In the past few days, business leaders across the U.S. have spoken out against President Trump's executive order on immigration. From Apple, Facebook, Amazon and Google to Ford, Starbucks and Goldman Sachs, CEOs have reinforced that diversity is a strength. The Canadian tech community also wrote an open letter in support of diversity.
Indeed, the business case for diversity is compelling. Having different opinions at the table is critical for innovation in the information age. Research by McKinsey shows that companies with more diverse workforces see greater financial returns. The study found that companies in the top quartile for racial and ethnic diversity and those in the top quartile for gender diversity are respectively 35 per cent and 15 per cent more likely to have financial returns above their national industry medians. This report is one of many pieces of evidence telling us what we already know: Diversity drives innovation and innovation helps drive bottom-line results.
The World Economic Forum reports that immigrants tend to be among the most entrepreneurial and innovative. "Skilled immigrants account for over half of Silicon Valley start-ups and over half of patents, even though they make up less than 15 per cent of the population," write Khalid Koser and Ratna Omidvar.
The world is no longer white and male -- and it's time businesses woke up to this new reality. So how can businesses foster diversity?
Let workforce diversity reflect your clients
Hire and retain a workforce that reflects your clients so you are able to better understand and serve them. As Zabeen Hirji, chief human resources officer at RBC, once said: "To win in your market, you need to hire the market." She echoes my experience at the Ted Rogers School. When I first started in my role as Dean, I was struck by how diverse the student body was so I made diversity a priority in the school's strategic plans, including the hiring of the Dean's Council. We live in one of the most diverse countries in the world and must leverage this wonderful advantage for better business and more competitive positioning globally.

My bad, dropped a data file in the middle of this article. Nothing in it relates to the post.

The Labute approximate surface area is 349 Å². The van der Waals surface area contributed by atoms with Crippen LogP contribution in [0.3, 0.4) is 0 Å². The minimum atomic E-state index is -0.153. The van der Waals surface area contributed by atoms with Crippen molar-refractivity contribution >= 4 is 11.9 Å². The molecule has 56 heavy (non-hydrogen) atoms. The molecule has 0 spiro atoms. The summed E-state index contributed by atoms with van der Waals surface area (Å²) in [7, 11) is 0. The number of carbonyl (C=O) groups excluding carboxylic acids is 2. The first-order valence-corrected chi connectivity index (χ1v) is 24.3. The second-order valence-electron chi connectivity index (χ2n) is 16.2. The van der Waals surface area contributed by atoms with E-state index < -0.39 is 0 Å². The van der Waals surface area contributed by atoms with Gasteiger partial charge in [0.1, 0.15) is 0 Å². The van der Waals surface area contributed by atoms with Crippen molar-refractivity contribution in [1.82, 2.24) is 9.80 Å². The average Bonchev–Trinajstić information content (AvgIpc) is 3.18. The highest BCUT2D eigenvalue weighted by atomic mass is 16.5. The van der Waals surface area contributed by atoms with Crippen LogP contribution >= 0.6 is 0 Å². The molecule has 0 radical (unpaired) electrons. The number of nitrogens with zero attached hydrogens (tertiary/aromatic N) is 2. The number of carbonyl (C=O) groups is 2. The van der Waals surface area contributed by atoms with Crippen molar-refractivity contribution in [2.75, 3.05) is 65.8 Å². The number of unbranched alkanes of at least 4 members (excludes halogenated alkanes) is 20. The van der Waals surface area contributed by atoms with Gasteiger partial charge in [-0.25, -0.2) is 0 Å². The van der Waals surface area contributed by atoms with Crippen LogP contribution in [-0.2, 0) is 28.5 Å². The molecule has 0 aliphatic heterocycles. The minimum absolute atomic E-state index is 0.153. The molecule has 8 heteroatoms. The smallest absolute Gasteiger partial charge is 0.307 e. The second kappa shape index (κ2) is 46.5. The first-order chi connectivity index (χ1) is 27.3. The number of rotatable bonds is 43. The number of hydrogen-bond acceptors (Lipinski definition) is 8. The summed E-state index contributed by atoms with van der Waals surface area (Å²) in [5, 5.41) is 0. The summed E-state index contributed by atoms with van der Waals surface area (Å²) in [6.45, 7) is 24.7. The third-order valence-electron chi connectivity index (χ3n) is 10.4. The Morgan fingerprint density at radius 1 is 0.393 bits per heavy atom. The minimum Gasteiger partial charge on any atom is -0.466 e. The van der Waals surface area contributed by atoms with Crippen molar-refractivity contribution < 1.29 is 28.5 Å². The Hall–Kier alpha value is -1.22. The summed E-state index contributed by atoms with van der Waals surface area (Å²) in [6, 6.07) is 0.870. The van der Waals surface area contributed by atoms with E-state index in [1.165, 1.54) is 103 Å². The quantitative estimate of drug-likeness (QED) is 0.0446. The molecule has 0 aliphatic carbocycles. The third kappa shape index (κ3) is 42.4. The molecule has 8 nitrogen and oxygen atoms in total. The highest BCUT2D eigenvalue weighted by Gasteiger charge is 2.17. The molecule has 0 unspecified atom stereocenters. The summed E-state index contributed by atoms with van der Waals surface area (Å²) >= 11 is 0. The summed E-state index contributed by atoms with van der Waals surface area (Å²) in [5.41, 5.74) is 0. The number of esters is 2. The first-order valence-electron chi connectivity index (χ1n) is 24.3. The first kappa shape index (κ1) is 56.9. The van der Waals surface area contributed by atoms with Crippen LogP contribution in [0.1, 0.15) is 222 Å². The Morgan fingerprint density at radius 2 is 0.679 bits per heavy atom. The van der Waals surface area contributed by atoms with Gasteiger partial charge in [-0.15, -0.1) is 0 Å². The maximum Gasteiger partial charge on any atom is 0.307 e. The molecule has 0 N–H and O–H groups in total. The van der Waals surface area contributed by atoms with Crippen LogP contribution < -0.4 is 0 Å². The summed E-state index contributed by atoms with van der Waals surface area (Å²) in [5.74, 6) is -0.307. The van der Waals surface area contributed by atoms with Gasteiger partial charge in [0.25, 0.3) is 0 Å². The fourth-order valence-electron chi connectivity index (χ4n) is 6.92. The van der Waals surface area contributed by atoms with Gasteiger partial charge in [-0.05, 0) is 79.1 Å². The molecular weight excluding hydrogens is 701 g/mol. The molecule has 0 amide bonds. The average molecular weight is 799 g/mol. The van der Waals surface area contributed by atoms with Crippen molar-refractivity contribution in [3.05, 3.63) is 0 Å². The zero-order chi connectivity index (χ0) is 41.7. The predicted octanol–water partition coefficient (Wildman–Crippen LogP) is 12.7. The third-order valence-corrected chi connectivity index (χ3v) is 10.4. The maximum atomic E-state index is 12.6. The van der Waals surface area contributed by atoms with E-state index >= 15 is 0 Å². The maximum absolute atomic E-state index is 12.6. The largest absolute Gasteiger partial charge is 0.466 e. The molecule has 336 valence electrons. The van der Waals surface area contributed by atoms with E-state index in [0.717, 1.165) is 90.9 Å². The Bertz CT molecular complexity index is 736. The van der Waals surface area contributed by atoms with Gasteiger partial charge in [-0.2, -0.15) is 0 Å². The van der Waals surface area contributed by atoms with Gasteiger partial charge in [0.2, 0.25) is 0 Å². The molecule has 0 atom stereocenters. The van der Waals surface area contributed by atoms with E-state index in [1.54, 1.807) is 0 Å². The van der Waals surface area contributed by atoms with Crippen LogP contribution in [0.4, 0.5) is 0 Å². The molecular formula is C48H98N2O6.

Create a culture where everybody has a fair chance of succeeding, regardless of gender, race, ethnic, sexual orientation or religious belief.
The "minorities" in Canada are now the majority, and while it is exciting to see this reality in our downtown Toronto business school, business has yet to fully respond to fundamental hiring issues including implicit bias.
Set the tone at the top
Make diversity, inclusion and equity part of your organization's core values. Set the attitude at the top and show commitment to diversity at the board and C-suite levels in order to send a clear message to the rest of the organization. If you tolerate a workplace where only a certain type of the population thrives, then that's what you'll get. Women and racialized groups would simply end up leaving your company in search of a better workplace culture, which would eventually hurt the business.
We have the talent assets all around us. But change will only occur if we recognize the power of implicit bias and actively work to engage women and racialized groups in all aspects of the business. A glacial rate of change equates to a failing grade.
Get them while they're young
The Millennial generation is expected to make up 75 per cent of the global workforce by 2025. Talk to your workforce, especially your young employees, about company values. Create a culture where everybody has a fair chance of succeeding, regardless of gender, race, ethnic, sexual orientation or religious belief. Plant the seeds now so future workforce generations may reap the benefits of diversity.
In an age where diversity is being threatened by fear, it is critical that Canada be the beacon of gender and cultural equality. To this end, we have much to be proud of, but much work remains to be done.
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